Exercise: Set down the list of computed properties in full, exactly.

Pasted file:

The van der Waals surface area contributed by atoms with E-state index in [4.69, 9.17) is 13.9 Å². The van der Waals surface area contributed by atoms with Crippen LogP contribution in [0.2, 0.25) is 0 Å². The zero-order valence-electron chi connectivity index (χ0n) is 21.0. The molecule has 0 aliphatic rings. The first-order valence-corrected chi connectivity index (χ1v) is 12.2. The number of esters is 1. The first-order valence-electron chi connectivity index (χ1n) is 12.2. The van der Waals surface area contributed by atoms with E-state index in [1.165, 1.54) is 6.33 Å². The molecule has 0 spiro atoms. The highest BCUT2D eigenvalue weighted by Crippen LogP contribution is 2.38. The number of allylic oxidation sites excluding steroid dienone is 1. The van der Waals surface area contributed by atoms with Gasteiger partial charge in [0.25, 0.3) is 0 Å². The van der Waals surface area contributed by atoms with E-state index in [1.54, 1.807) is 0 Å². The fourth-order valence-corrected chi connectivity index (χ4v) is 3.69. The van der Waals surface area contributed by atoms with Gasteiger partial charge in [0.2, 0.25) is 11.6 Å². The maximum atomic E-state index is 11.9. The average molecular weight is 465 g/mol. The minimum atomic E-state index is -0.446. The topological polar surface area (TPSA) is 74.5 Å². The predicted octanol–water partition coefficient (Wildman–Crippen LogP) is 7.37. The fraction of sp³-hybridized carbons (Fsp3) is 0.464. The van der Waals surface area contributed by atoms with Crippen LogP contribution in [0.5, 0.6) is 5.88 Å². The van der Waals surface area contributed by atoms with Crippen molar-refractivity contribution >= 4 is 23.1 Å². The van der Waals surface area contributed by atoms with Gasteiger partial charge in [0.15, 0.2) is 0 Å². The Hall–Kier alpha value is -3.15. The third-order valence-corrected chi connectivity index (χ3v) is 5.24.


The van der Waals surface area contributed by atoms with E-state index in [4.69, 9.17) is 13.9 Å². The van der Waals surface area contributed by atoms with Crippen LogP contribution in [0.2, 0.25) is 0 Å². The zero-order valence-electron chi connectivity index (χ0n) is 21.0. The molecule has 0 aliphatic rings. The first-order valence-corrected chi connectivity index (χ1v) is 12.2. The number of esters is 1. The first-order valence-electron chi connectivity index (χ1n) is 12.2. The van der Waals surface area contributed by atoms with E-state index in [1.165, 1.54) is 6.33 Å². The molecule has 0 spiro atoms. The highest BCUT2D eigenvalue weighted by Crippen LogP contribution is 2.38. The number of allylic oxidation sites excluding steroid dienone is 1. The van der Waals surface area contributed by atoms with Gasteiger partial charge in [0.25, 0.3) is 0 Å². The van der Waals surface area contributed by atoms with E-state index in [1.54, 1.807) is 0 Å². The fourth-order valence-corrected chi connectivity index (χ4v) is 3.69. The van der Waals surface area contributed by atoms with Gasteiger partial charge in [0.2, 0.25) is 11.6 Å². The maximum atomic E-state index is 11.9. The average molecular weight is 465 g/mol. The minimum atomic E-state index is -0.446. The topological polar surface area (TPSA) is 74.5 Å². The predicted octanol–water partition coefficient (Wildman–Crippen LogP) is 7.37. The fraction of sp³-hybridized carbons (Fsp3) is 0.464. The van der Waals surface area contributed by atoms with Crippen LogP contribution in [0.5, 0.6) is 5.88 Å². The van der Waals surface area contributed by atoms with Crippen molar-refractivity contribution >= 4 is 23.1 Å². The van der Waals surface area contributed by atoms with Gasteiger partial charge in [0.15, 0.2) is 0 Å². The Hall–Kier alpha value is -3.15. The third-order valence-corrected chi connectivity index (χ3v) is 5.24.